10. Follow the data: Your organization, like most in the modern economy, likely generates value from data. This may be in the form of competitive advantage stemming from intellectual property, or it may simply be that your mission requires access to sensitive data such as Personally Identifiable Information (PII) or national security info. Data flow diagrams can help you identify where data flows in your organization; where it’s generated, stored, processed, and transmitted. You should be able to identify controls for each of these phases, such as encryption whenever data is stored/transmitted, or a clean-desk policy in place for anywhere data is being processed.
  11. Plan for incidents: An Incident Response plan is crucial. For starters, it gives you a great point of oversight into your security controls, by allowing you to identify potential weaknesses that could lead to an incident. Keep in mind incidents range from as simple as a temporary loss of power to catastrophic events such as natural disasters or widespread cyberattacks. A documented plan including checklists or playbooks gives you a leg up when disaster strikes.
  12. Test, exercise, and evaluate: Too much of cyber security is shelfware. Not every business is required to get an external audit, though many compliance frameworks such as PCI-DSS, FISMA, and SOC 2 require an independent, external entity to perform an audit. This perspective is invaluable to help you identify weak points or blind spots. For more operational-focused items such as a continuity or incident response plans, exercising and testing these procedures can help you identify outdated, incomplete, and inadequate information.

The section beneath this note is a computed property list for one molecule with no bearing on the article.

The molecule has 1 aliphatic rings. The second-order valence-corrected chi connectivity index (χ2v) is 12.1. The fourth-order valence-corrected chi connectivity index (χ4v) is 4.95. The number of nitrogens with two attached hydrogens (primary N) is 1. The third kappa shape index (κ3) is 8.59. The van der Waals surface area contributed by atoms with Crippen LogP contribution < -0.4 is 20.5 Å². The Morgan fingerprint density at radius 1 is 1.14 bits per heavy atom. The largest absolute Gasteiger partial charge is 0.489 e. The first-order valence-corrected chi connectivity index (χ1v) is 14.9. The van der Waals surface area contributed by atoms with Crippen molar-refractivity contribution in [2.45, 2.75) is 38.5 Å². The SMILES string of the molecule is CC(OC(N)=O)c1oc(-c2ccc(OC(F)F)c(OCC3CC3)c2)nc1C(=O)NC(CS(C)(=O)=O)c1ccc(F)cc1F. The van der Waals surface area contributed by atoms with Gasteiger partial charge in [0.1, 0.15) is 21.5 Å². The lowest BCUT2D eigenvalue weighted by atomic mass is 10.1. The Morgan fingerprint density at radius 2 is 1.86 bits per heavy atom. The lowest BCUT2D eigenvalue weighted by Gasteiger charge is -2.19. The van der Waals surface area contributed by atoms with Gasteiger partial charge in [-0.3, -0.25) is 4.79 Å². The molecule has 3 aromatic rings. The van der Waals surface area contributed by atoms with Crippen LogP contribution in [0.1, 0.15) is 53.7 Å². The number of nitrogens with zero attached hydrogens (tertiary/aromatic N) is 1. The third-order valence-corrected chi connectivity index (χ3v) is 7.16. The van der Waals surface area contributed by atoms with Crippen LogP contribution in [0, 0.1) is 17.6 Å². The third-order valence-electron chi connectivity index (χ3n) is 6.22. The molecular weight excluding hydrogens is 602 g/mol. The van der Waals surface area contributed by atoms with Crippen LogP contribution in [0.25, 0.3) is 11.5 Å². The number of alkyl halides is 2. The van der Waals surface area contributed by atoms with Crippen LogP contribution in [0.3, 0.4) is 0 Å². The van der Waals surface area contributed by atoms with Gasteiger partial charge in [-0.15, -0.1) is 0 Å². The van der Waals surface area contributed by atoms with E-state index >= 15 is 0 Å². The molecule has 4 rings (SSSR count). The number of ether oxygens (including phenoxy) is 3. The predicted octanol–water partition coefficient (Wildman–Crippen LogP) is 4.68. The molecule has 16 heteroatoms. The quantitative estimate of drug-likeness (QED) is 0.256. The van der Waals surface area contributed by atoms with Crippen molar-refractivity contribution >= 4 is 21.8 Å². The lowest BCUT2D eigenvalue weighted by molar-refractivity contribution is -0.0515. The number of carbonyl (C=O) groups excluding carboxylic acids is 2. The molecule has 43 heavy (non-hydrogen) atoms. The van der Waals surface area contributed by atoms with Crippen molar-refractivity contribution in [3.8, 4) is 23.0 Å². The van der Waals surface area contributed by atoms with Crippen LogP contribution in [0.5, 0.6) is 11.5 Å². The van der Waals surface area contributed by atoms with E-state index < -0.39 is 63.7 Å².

13. Implement a continuous-improvement mindset: The world of cyber security is a constant game of cat and mouse. Every time we install a patch to close a vulnerability, attackers start looking for new vulnerabilities to exploit. A set-it-and-forget it mindset is actually worse than no cyber security plans at all, because it provides a false sense of security. Identify security requirements and implement appropriate cyber risk mitigations throughout all business processes, such as when launching new products, building/integrating new systems, and making strategic business plans. Conduct regular retrospectives and postmortems to identify improvement opportunities for cyber security efforts and develop action plans to implement any identified improvements.

Although this list is just 12 steps long, each step involves multiple processes that will impact your entire business. There’s enough work here to keep a team of cyber security professionals during Cyber Security Awareness Month and beyond. Keep in mind that cyber security is not simply an IT concern, but impacts the people, processes, and technology in use across your entire organization. The goal to building a robust cyber security capability lies in recognizing its pervasiveness and approaching it conscientiously – not just during the month of October but all year long.